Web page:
A review in the Yorkshire Evening Post (Friday 2 July 1937) suggests that the Introduction and Allegro holds ‘an assured place as one of the finest compositions ever written for string orchestra…and has the emotional uplift which Elgar at his greatest can inspire. He believes that this music ‘truly are strains that might create a soul under the ribs of death.’ (John Milton, Comus). Commenting on the ‘new’ records he rather oddly states that ‘In the wide field which he must cover, Sir Adrian does not always please.’ However, with the Elgar ‘in his aspiring mood the BBC music director can be deeply impressive, and so he is here.’ He concludes his review with praise for Sospiri and states that ‘these are two deeply satisfying records.’ The Yorkshire Post and Leeds Inteligencer (Thursday 15 July 1937) also picked up on this new record release: ‘We may rely on Sir Adrian Boult to give a better account of Elgar than any foreign conductor, however gifted. Here is Elgar at his ripest, moving happily in a large design and showing at every turn his deep love and understanding of strings. The playing is almost impeccable and the fluctuating tempi are felt to be part of this conception.’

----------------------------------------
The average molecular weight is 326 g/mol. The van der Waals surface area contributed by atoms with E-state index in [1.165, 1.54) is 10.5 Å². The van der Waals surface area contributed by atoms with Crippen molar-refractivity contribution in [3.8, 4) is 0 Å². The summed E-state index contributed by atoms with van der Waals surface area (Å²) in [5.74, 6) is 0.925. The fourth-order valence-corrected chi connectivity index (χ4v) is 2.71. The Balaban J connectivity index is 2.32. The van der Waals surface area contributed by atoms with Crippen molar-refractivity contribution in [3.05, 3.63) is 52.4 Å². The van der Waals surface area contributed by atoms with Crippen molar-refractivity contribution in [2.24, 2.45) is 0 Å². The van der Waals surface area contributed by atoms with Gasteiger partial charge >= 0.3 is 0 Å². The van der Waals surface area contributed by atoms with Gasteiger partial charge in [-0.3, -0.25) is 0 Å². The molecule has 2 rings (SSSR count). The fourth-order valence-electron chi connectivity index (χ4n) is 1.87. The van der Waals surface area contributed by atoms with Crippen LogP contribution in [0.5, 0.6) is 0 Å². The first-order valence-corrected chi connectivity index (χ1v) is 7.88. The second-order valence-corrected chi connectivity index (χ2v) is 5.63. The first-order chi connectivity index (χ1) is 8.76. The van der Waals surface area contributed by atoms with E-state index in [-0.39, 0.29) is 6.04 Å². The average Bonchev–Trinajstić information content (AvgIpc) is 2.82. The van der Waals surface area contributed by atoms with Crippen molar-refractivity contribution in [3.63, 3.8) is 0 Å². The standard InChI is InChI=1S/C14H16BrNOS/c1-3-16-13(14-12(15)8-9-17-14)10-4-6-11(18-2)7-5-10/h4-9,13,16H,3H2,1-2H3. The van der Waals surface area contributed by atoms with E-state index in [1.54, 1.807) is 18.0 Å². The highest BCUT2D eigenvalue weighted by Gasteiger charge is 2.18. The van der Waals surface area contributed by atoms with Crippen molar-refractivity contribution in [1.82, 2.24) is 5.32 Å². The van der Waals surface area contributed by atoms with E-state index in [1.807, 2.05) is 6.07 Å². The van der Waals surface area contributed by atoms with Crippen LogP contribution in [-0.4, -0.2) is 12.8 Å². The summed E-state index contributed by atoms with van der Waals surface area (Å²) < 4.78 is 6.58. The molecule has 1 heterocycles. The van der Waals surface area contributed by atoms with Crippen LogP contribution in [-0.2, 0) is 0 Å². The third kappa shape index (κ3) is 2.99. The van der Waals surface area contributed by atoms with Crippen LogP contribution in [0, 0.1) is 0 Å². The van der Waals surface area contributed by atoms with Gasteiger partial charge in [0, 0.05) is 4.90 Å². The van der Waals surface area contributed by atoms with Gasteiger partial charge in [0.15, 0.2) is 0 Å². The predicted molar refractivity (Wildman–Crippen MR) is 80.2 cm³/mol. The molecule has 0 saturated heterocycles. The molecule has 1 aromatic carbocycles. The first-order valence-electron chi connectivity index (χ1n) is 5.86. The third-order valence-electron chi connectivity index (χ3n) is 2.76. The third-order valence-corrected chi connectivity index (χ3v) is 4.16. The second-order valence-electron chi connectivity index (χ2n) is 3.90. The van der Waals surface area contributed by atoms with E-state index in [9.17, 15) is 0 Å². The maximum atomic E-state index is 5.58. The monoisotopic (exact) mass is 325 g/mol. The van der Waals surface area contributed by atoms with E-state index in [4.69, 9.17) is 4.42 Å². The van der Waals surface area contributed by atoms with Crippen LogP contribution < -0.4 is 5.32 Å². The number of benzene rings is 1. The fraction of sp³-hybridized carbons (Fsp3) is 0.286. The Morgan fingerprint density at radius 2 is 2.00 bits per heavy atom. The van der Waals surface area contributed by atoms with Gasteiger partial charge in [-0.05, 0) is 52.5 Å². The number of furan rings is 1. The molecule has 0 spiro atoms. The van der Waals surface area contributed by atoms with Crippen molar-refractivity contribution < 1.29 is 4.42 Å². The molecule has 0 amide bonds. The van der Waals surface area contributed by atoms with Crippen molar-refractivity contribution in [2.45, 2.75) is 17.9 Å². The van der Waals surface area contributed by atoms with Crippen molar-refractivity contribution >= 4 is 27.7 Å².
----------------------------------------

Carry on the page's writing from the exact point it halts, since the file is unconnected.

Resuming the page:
The July 1937 copy of The Gramophone carried an extensive review, a comparison with a recent performance by Toscanini and an ‘analysis’ of this new record. The reviewer immediately suggested that Boult used too much ‘rubato in this recording (stolen time where the conductor gives some of the time value of longer notes to shorter ones without changing the rhythm). However, he considers that the music speaks ‘with some of the deepest feeling and the finest architectural sense.’
He suggests that the performance is ‘good, but not more.’ He is concerned that the recording conditions may have had a negative impact on this music.’ The playing was ‘honest’ but not exciting’. He thought that the climaxes were understated. On the positive side, Boult ‘feels the Englishness of it all, and that (without entering into the impassioned debate about this business of Englishness and foreignness) does matter.’
There are currently some sixty recordings of Sir Edward Elgar’s Introduction and Allegro for string listed in the Arkiv Catalogue. However, from a personal point of view it is a classic example of when the first performance of a work which one hears is the ‘lifetime’ touchstone. Since those far off school-days I have heard many versions of the Introduction and Allegro including performances by Colin Davis, Mark Elder and Richard Hickox. But for me my favourite is still the old 1937 Boult recording. Fortunately it is available on download and on CD.
Sir Adrian Boult conducting the BBC Symphony Orchestra in the 1937 recording of Sir Edward Elgar’s Introduction and Allegro for strings is currently available on:-
CD EI CDM 763 097-2 (1986)CD VAI Audio VAIA 1067-2 (1